At its very essence, childhood is a sort of spiritual warfare. It's a constant battle between good and evil, hope and despair, and tranquility and chaos.
Stephen King, perhaps moreso than a good majority of contemporary writers, understands and embraces the full spectrum of the childhood experience and the ways in which it envelopes us for the remainder of our days.
It has always stood as a prime example of King's willingness, one might even say compulsion, to craft life, and especially childhood, in a way that defies stereotypes and honors the dark and disturbing wholeness of the experience.
I recently revisited one of my own childhood playgrounds, the kind of run-of-the-mill urban playground one finds in gritty, low-income neighborhoods across the country. It's the kind of playground that has undoubtedly seen countless playground taunts and fights, squeals and joys.
I can't go near the childhood without remembering that one thing I've tried to forget for years, being gang raped by a group of neighborhood boys amused by my physical differences and possessing an almost demented glee as they would pound themselves inside me again and again and again.
It's the kind of life experience that I think most would say fucks you up for life. I suppose it did me, at least on some fundamental level, though my greatest revenge has been becoming some sort of decent human being anyway.
I would revisit that playground again in my childhood, never again experiencing something so catastrophic yet fundamentally a changed human being whose joys and sorrows would become irrevocably intertwined.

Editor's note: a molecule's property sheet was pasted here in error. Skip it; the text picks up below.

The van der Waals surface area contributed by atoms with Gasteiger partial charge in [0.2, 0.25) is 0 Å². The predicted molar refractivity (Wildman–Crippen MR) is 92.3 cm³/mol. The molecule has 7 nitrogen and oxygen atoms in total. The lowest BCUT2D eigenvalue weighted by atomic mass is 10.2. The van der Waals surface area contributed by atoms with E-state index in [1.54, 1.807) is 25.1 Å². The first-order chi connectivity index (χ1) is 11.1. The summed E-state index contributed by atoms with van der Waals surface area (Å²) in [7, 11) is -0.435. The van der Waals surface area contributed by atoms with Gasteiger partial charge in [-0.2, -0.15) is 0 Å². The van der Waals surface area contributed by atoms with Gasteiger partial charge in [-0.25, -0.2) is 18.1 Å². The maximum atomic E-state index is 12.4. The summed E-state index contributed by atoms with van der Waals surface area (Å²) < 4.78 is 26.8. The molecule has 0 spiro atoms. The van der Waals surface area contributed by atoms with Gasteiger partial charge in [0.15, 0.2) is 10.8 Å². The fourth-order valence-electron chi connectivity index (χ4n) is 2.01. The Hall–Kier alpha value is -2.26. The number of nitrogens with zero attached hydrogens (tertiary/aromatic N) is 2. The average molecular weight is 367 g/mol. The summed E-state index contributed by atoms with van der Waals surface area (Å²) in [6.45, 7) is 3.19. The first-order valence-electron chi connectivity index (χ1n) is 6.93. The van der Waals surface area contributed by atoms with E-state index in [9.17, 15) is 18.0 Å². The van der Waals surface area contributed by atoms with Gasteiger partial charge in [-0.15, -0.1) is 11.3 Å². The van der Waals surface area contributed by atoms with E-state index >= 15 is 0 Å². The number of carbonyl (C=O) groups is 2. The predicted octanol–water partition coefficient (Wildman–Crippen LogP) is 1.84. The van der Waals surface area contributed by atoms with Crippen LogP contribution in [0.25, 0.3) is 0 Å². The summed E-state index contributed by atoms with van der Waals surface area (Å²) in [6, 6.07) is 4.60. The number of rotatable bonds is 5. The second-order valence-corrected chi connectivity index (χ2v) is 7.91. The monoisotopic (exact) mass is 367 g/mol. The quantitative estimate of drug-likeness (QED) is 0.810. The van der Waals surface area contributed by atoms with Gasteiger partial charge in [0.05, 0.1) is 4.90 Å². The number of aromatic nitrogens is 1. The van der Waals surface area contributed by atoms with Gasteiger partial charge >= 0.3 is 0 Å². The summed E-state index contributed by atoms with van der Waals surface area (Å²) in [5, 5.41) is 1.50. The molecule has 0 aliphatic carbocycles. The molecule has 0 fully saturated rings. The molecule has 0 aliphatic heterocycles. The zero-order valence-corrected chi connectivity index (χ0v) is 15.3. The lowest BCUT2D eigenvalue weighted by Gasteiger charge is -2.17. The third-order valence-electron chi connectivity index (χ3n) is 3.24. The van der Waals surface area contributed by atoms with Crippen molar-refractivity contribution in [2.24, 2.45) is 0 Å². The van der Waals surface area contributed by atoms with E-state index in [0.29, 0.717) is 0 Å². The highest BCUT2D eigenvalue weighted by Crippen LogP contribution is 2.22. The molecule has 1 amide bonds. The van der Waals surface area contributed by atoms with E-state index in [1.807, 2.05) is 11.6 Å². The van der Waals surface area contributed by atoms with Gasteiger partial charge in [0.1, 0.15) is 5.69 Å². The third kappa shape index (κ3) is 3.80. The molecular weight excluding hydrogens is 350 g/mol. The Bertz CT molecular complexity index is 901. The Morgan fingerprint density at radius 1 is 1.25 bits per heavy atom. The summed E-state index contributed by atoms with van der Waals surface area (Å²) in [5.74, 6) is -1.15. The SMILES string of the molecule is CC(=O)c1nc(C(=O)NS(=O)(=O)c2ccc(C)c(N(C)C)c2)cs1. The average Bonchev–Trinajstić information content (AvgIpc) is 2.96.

It seems like I would feel right at home in the fictional town of Derry, Maine, the setting for It and the setting for everything that is to unfold in this film which, quite honestly, is one of the year's most perverse yet pleasant surprises. In the film's opening, young Georgie Denbrough (Jackson Robert Scott) is lured into an ill-fated adventure in the sewer by a demonic presence in the guise of a clown who has, it would appear, plagued the town of Derry for hundreds of years. The adults of Derry, it would seem, have become a part of the problem rather than a part of the solution.
It is only when a group of loner boys, collectively known as The Losers' Club, begins to figure things out that it becomes apparent they must take matters into their own hands, along with the school's outcast, Beverly Marsh (Sophia Lillis), and fight for their very survival.
The Losers' Club is led by Georgie's brother, a stuttering ball of melancholia called Bill (Jaeden Lieberher) whose grief is practically oozing from the pores of his skin, and includes the bespectacled Richie (Stranger Things' Finn Wolfhard), the physically weakened Eddie (Jack Grazer), Mike (Chosen Jacobs), Stanley (Wyatt Oleff) and Ben (Jeremy Ray Taylor), the new kid. Beverly is kinda/sorta an honorary member, more mature than the boys but that's mostly a survival skill since her pervish father makes no secret of the fact that he likes the way she's developing.
Being marketed fairly strictly as a horror film, it feels almost inevitable that there will be a certain segment of the population unhappy with the final result served up by Andres Muschietti (Mama). Diehard King purists may lament that despite King's own expressed satisfaction with the film that there are key scenes, most notably the novel's closing sequence, that are, mostly out of necessity, set aside in favor of market friendliness. Quite simply, there are times that the movie It is far more timid and restrained than King's rather extraordinary literary work.